Philip Pullman, His Dark Materials Trillogy, suitable for a class of 7/8 year olds???(57 Posts)
DS1 has come back from his first day back at School bursting with excitement about these books, apparently the teacher has started reading the first to them today. He has asked me to buy them. I have done a little research and I am a little alarmed. We have bought a copy of the first book from e-Bay to try and speed read it ourselves, are the books really suitable for this age group? If nothing else the plot sounds very complicated (or as far as write ups on Wilkepedia etc go) and it seems to be dealing with some very big issues (or is this on a level with Aslan being Jesus etc, ie would go straight above most readers' heads?).
FWIW he's got the Narnia books sitting waiting to be read but feels they are too difficult.
I would say it is teenage fiction - but maybe the teacher has a real flair for picking out the themes to interest younger children?
I would talk to the teacher myself
Oh that's what I meant to say Amazon etc all say "young adult".
I think you are right about talking to the teacher, I'm just groaning about kicking up a fuss when they are only just back. [sigh]
I would say that they are a bit sophisticated for this age group although I'm pretty sure i would have loved them at that age.
I don't know. I would say it was too old and a bit disturbing. I tried them on my 10yr old recently but he struggled. I think 7/8 yr olds would probably be a bit bored by it before it gets too frightening though. Odd choice. I would say Narnia was by far the better choice for that age.
No, I'm sorry, we are quite happy to disregard some age recommendations for ds (a very good reader) but he's eight and I think they are way too young for this trilogy.
There are some scenes in all three of the books that are completely unsuitable for pre-teens.
It's magnificent writing but there is plenty of other engaging and thought-provoking material out there for younger age groups. Pullman should be saved until later.
If you have to speak to the teacher before you've finished the speed-reading, ask him how he proposes to present the story of Tony and his daemon, and Lyra and Will's relationship in the third book.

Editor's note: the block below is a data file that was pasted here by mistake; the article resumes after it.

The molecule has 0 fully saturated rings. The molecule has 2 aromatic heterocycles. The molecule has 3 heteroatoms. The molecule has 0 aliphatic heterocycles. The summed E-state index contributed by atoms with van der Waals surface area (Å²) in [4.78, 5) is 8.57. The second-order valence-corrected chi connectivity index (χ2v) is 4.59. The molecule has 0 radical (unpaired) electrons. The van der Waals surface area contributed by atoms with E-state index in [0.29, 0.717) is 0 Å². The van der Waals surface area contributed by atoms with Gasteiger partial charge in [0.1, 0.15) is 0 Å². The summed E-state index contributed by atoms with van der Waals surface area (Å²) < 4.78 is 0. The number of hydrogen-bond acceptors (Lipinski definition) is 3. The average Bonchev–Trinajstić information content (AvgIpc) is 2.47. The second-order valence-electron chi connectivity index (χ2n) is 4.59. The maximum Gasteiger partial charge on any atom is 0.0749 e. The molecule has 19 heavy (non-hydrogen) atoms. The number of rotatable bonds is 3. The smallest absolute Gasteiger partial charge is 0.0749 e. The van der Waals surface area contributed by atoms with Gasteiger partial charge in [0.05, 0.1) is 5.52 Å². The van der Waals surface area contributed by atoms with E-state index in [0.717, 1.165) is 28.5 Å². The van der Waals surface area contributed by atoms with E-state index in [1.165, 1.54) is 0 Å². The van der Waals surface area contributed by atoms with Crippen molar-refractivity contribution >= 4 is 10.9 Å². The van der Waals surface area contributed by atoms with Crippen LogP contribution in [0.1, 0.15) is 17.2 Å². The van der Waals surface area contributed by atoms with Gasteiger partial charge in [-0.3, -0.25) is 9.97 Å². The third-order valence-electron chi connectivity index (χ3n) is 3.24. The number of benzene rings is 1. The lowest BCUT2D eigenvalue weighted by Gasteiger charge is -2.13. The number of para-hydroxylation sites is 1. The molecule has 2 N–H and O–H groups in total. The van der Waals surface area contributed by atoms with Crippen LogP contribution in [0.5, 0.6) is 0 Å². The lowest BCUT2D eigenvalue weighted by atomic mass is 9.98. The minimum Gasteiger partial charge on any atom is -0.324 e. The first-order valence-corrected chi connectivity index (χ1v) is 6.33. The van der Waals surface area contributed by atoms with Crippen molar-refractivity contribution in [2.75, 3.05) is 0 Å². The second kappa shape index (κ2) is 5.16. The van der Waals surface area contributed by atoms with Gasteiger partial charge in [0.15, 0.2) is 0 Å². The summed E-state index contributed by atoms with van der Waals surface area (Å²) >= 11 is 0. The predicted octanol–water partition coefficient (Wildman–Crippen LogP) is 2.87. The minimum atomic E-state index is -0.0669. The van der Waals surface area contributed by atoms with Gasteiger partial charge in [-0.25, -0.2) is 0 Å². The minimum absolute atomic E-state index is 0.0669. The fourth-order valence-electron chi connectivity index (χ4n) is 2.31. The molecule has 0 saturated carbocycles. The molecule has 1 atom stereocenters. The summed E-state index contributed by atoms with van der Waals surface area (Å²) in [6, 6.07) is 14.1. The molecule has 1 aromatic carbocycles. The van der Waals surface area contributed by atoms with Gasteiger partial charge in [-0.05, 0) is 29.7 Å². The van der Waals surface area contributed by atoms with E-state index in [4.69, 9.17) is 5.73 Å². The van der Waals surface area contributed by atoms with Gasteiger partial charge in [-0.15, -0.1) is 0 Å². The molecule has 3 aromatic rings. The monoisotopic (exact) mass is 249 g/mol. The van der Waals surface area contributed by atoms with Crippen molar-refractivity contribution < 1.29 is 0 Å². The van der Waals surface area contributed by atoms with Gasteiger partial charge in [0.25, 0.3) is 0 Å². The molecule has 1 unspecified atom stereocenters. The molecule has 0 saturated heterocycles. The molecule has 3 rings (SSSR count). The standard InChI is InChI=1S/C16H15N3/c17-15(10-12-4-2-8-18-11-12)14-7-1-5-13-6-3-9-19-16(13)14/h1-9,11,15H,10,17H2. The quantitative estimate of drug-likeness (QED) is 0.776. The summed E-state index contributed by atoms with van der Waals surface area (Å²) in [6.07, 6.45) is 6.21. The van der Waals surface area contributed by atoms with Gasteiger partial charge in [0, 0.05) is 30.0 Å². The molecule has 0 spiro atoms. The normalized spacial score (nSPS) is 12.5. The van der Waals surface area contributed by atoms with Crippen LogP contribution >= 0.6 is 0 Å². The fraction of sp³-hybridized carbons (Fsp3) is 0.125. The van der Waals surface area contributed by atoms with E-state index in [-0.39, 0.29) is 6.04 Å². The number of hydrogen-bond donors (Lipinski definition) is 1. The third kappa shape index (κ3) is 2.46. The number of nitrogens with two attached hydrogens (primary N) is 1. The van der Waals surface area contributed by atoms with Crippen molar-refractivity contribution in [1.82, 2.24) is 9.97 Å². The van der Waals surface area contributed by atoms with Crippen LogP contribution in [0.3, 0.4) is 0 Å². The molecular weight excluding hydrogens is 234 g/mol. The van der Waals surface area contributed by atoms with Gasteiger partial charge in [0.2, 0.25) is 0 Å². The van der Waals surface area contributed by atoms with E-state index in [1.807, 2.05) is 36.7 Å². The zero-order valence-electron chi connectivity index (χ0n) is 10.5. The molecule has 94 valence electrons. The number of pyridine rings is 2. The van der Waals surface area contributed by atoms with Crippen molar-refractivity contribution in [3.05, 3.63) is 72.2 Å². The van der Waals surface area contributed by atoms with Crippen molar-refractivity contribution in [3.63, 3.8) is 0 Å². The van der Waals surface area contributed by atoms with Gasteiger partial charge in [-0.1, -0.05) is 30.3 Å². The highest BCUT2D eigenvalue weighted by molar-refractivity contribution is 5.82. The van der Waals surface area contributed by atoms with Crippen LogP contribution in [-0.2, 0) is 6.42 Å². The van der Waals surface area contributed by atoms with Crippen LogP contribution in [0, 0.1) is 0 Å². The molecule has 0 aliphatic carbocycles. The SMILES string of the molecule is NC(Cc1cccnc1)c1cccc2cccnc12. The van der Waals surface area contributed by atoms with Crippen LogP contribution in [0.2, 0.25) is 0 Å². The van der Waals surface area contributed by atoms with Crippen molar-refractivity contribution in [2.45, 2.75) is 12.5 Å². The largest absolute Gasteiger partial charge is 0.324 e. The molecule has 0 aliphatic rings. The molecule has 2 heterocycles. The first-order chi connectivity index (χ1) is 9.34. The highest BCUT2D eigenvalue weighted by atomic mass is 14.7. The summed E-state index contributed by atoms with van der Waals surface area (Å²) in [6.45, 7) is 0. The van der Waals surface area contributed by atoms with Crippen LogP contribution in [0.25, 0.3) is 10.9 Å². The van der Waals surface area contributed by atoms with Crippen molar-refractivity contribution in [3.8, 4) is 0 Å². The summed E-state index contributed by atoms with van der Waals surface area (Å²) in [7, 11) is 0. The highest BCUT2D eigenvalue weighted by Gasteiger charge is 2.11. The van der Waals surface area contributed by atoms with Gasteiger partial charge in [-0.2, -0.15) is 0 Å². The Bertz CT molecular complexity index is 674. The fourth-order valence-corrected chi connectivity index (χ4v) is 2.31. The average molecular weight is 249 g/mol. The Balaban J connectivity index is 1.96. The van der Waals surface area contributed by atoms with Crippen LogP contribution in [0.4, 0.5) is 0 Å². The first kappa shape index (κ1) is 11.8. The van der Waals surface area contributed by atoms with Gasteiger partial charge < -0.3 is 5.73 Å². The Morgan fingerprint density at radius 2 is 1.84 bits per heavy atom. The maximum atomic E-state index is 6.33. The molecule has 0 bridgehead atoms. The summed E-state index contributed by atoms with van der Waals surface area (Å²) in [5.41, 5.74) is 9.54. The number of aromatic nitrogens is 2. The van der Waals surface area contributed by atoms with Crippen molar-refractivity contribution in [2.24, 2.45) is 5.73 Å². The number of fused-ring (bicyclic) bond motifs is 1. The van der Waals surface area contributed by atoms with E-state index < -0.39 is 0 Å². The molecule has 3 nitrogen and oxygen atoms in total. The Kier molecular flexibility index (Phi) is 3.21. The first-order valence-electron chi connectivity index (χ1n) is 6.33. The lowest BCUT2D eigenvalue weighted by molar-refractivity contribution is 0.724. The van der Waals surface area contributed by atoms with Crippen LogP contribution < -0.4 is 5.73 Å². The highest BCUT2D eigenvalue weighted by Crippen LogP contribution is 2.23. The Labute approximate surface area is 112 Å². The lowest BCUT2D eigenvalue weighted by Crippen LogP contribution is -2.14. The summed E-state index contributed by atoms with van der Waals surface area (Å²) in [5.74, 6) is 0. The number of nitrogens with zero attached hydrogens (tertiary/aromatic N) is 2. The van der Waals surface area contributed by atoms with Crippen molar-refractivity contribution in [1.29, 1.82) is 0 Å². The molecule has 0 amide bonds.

They're fantastic books, but I would say definitely too old for 7/8 year olds. The issues as well as the vocabulary and grammatical structures makes them teen/young adult reading.
Is Tony the little boy who has his daemon cut away Marina? If so I totally agree - very distressing. I really don't think the teacher has really though it through.
If she really wants Pullman, the one about the rat who turned into a boy would be better.
Or alternatively choosing a few suitable passages from Dark Materials might be a possibilty rather than the whole kit and caboodle.
I am honestly a bit disturbed that a primary school teacher is suggesting these books.
Epic adventure for this age group can be supplied by writers as diverse as CS Lewis, Ursula K Le Guin, Rosemary Sutcliff etc
TBH after reading all your replies I am currently wondering what she is playing at too, I figured DS1 must have it wrong but he was able to pick the book when I showed him on-line. She surely wouldn't start a book like that with no intention of finishing it?
Which le guin, Marina? I love Earthsea but I think it's too difficult for that age. Is there something more suitable that you would recommend? I'd love to start them with my children.
oooo yes the earthsea trilogy has scarey bits but more suitable.
having said that, this is NOT on a par with watching for eg spiderman films...which I bet lots of these children have watched. or watership down which i confess i completely misguidedly let my nearly 4 y o watch the other day.
wouldn't be at all concerned about lyra and will's relaitonship marina, it's dealt with in a really subtle way and as an adult you get the subtext but not as a child i don't think.